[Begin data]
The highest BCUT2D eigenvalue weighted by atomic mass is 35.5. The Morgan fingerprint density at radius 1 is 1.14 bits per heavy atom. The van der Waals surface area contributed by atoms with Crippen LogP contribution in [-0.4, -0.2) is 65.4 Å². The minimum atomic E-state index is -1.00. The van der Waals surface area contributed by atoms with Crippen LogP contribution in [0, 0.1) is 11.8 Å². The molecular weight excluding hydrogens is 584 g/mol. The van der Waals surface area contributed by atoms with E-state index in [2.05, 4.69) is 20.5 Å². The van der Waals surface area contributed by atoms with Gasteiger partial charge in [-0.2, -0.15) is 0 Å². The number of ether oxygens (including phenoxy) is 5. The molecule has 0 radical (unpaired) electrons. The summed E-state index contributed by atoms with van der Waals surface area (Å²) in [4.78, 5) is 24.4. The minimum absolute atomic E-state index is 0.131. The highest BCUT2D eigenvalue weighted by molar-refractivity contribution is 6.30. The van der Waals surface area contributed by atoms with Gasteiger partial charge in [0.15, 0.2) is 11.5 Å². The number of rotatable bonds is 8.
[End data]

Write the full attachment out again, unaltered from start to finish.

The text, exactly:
The highest BCUT2D eigenvalue weighted by atomic mass is 35.5. The Morgan fingerprint density at radius 1 is 1.14 bits per heavy atom. The van der Waals surface area contributed by atoms with Crippen LogP contribution in [-0.4, -0.2) is 65.4 Å². The minimum atomic E-state index is -1.00. The van der Waals surface area contributed by atoms with Crippen LogP contribution in [0, 0.1) is 11.8 Å². The molecular weight excluding hydrogens is 584 g/mol. The van der Waals surface area contributed by atoms with E-state index in [2.05, 4.69) is 20.5 Å². The van der Waals surface area contributed by atoms with Gasteiger partial charge in [-0.2, -0.15) is 0 Å². The number of ether oxygens (including phenoxy) is 5. The molecule has 0 radical (unpaired) electrons. The summed E-state index contributed by atoms with van der Waals surface area (Å²) in [4.78, 5) is 24.4. The minimum absolute atomic E-state index is 0.131. The highest BCUT2D eigenvalue weighted by molar-refractivity contribution is 6.30. The van der Waals surface area contributed by atoms with Gasteiger partial charge in [0.15, 0.2) is 11.5 Å². The number of rotatable bonds is 8.